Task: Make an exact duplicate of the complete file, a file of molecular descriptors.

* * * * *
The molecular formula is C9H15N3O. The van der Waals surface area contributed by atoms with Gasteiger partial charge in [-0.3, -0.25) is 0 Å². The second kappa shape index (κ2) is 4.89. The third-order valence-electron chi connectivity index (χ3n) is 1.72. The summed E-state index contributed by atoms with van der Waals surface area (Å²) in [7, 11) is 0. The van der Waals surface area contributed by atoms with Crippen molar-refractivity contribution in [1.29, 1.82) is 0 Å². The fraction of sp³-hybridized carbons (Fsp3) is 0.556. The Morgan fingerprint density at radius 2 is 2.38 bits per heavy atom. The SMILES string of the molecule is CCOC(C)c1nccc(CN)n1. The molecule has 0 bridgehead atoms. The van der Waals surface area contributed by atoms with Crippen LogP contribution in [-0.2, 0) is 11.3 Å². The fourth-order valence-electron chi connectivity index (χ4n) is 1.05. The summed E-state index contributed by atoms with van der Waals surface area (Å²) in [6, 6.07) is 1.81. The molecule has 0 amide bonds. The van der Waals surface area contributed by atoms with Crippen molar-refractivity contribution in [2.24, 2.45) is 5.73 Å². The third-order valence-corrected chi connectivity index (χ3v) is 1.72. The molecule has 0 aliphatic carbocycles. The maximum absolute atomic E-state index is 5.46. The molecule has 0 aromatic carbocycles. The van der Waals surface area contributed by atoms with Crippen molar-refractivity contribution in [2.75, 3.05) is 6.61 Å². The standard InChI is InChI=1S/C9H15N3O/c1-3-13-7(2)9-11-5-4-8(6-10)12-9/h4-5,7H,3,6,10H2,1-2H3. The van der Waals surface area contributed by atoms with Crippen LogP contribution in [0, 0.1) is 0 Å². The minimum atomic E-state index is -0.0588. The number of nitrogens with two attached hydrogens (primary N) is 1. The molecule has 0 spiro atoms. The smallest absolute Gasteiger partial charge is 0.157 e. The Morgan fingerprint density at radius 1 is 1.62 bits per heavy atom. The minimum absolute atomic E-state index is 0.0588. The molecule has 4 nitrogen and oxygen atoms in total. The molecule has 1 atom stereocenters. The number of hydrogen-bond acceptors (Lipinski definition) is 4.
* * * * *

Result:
The molecular formula is C9H15N3O. The van der Waals surface area contributed by atoms with Gasteiger partial charge in [-0.3, -0.25) is 0 Å². The second kappa shape index (κ2) is 4.89. The third-order valence-electron chi connectivity index (χ3n) is 1.72. The summed E-state index contributed by atoms with van der Waals surface area (Å²) in [7, 11) is 0. The van der Waals surface area contributed by atoms with Crippen molar-refractivity contribution in [1.29, 1.82) is 0 Å². The fraction of sp³-hybridized carbons (Fsp3) is 0.556. The Morgan fingerprint density at radius 2 is 2.38 bits per heavy atom. The SMILES string of the molecule is CCOC(C)c1nccc(CN)n1. The molecule has 0 bridgehead atoms. The van der Waals surface area contributed by atoms with Crippen LogP contribution in [-0.2, 0) is 11.3 Å². The fourth-order valence-electron chi connectivity index (χ4n) is 1.05. The summed E-state index contributed by atoms with van der Waals surface area (Å²) in [6, 6.07) is 1.81. The molecule has 0 amide bonds. The van der Waals surface area contributed by atoms with Crippen molar-refractivity contribution in [2.24, 2.45) is 5.73 Å². The third-order valence-corrected chi connectivity index (χ3v) is 1.72. The molecule has 0 aliphatic carbocycles. The maximum absolute atomic E-state index is 5.46. The molecule has 0 aromatic carbocycles. The van der Waals surface area contributed by atoms with Crippen molar-refractivity contribution in [2.75, 3.05) is 6.61 Å². The standard InChI is InChI=1S/C9H15N3O/c1-3-13-7(2)9-11-5-4-8(6-10)12-9/h4-5,7H,3,6,10H2,1-2H3. The van der Waals surface area contributed by atoms with Crippen LogP contribution in [0, 0.1) is 0 Å². The minimum atomic E-state index is -0.0588. The number of nitrogens with two attached hydrogens (primary N) is 1. The molecule has 0 spiro atoms. The smallest absolute Gasteiger partial charge is 0.157 e. The Morgan fingerprint density at radius 1 is 1.62 bits per heavy atom. The minimum absolute atomic E-state index is 0.0588. The molecule has 4 nitrogen and oxygen atoms in total. The molecule has 1 atom stereocenters. The number of hydrogen-bond acceptors (Lipinski definition) is 4.